I have been wanting to tackle this topic for a few weeks now, but I kept postponing. Why? Let's be honest, procrastination usually stems from some form of dread.
I have been dreading this topic because once I write about it, there is no going back: I will be accountable to the readers of the blog, some of which are close friends and family who can easily monitor whether I am doing the right thing or not.
This is scary, but it is also necessary. Being accountable is one of the best ways to implement change in one's life.
If you have been reading this blog for a while, you know that mindfulness is central to my approach to life in general, and to this Less is More project in particular. More than a way to declutter and save money, this project has been a way to refocus, recenter, redefine my priorities, simplify my life, and generally feel better.
All in all, decluttering my house and curbing my spending has been relatively easy. I adopted a more mindful approach toward stuff in the same way that I had adopted a mindful approach toward my physical health (through exercising and healthy eating), and in the same way that I had adopted a mindful approach toward my mental health (through relationships, work-life balance and meditation). (For more on those topics, browse the blog by using the Search tool on the right-hand side.)
Many wonderful things happen when you become mindful: your life looks like the life you want to have. You feel content. Satisfied. Fulfilled. Enthusiastic. Energetic. Peaceful. Truly, mindfulness is a panacea. Some things, however, are easier to be mindful about than others. We all have an elephant in the room.
Mine is my Internet use.
It all started very nicely: the Internet is a wonderful way to keep up with current events (especially when you very rarely watch TV, like me), to read everything on the topics you are passionate about, and to stay in touch with friends. In addition, the Internet offers very convenient tools such as interactive maps, dictionaries, and various apps. Obviously, I also use the Internet for work: email is my primary way of networking and communicating with my - numerous - clients on a daily basis. Most of my work resources are online as well. I have also used the Internet to find inspiration and to publish my writing (for example, see here, here... and of course, this blog).
Because the Internet is so central to many positive things in my life, it has been hard to draw the line between reasonable use and excessive use. Just like overeating, and unlike, say, smoking, overusing the Internet poses the extra challenge that you cannot completely eliminate it from your life. Using the Internet might not be a "basic need" like eating, some people (including me) still rely on it for the major part of their income. Even when I am not online per se, I am typing away on the computer for work-related purposes. Stepping away from it, in my case, would signify the end of a big chunk of my translating/editing/writing career. It's not an option.
So. Internet has to stay. The problem is, I often find myself overdoing the online presence. I will go check my email or write a blog post... and end up wasting an extra hour reading all kinds of articles (which I then "have to" repost on social media, of course). Most things I read are "intelligent" and help me learn and grow. Sometimes, they are humoristic and entertaining; hey, we all need to unwind and have fun. Still, that time spent in front of the screen is time I don't have for other things.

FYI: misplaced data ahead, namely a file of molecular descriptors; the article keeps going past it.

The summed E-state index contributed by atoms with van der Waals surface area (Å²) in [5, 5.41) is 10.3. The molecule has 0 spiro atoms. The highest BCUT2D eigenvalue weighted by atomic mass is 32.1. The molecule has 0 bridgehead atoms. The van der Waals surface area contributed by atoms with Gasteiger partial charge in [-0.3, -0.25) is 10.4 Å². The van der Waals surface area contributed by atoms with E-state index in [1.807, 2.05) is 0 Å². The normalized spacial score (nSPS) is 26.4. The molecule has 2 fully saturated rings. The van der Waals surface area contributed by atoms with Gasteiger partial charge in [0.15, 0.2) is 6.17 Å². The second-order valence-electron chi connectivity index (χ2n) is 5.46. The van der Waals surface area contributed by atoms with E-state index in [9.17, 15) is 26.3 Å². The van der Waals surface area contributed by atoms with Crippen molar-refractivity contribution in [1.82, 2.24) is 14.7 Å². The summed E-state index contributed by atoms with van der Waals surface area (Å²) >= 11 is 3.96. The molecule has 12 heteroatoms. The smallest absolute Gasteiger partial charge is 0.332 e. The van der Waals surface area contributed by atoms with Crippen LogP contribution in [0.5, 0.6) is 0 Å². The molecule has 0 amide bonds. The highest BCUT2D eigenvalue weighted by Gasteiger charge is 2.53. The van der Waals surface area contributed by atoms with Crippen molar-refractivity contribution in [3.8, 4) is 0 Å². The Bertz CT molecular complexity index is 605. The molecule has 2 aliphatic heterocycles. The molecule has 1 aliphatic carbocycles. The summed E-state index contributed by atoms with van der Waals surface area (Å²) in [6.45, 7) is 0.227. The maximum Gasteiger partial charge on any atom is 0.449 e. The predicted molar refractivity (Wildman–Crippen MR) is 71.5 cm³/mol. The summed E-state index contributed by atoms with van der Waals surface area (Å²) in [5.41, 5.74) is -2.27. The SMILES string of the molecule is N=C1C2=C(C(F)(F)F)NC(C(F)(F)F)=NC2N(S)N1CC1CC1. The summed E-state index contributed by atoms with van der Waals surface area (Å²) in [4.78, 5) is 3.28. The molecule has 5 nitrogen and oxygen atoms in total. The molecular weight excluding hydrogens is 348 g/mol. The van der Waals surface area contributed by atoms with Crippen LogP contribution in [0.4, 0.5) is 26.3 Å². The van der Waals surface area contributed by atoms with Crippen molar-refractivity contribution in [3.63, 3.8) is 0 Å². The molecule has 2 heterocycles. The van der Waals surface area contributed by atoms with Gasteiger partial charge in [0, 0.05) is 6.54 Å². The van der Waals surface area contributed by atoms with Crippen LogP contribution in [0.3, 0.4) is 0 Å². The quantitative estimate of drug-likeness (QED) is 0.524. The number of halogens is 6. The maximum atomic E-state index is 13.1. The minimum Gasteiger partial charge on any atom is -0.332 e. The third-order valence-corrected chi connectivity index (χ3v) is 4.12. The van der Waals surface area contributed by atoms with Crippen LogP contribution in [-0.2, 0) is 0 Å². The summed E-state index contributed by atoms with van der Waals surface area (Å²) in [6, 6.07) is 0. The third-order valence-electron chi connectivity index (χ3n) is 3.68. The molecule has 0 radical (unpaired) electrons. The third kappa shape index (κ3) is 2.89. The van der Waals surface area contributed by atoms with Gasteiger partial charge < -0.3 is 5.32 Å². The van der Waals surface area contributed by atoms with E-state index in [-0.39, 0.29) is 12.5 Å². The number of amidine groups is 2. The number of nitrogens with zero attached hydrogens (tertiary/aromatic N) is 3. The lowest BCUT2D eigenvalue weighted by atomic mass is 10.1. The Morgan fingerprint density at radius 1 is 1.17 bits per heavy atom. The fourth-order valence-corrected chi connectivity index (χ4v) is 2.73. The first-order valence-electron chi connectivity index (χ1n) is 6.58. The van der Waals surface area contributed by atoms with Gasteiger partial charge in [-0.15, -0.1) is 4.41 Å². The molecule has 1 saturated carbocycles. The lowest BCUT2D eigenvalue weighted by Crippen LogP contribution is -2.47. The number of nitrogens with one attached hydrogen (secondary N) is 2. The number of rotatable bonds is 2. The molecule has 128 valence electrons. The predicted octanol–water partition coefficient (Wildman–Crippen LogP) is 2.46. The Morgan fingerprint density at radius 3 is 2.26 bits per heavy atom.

I know I am not the only one struggling with my use of technology. This is partly why I decided to share my thoughts today. Many of us are addicted to one form of technology or another. In a lot of cases, what should have been used as a tool has become a crutch or even a drug. If you or anybody you know spends hours on end watching TV, have a hard time putting down their phone or cannot imagine life without video games... we are on the same boat: technology addicted. We have been swallowed by the black hole. As of today I want to extirpate myself from it - or at least regain my control over it.
Being mindful does not mean everything will suddenly improve drastically. Knowing you eat or drink too much, for example, is only the first step toward improvement. But it is a necessary step. Over the next few weeks I will be making conscious efforts to limit my use of the Internet. I know I will experience both success and setbacks. But what matters is that I am setting this in motion.
What is YOUR elephant in the room?
WEEK 24 IN REVIEW
Donations (good riddance)
Have you ever really addressed the small things in your house? Pens, paper clips, nails and screws, small utensils and tools, lip balm tubs, earrings and the like might not take a lot of space, they do create clutter. How do you organize yours? And how many do you really need?
I am slowly getting rid of anything belonging to the "small things" category that I don't really use or like. You should give it a try!
Observations and cogitations
The weather has been (and will be, judging by the forecast) glorious. It reminds me, once more, that simple things such as sunlight, wind in the trees, bird songs, colorful flowers and the scent of fresh cut grass or pine trees are enough to fill me with joy. Why do we even bother looking past those wonders? Why do we fail to notice those wonders in the first place?
Your turn to share about your struggles and victories of the week! What did you resist? Did you donate or get rid of anything? Did you face any challenge? Please comment below! And...
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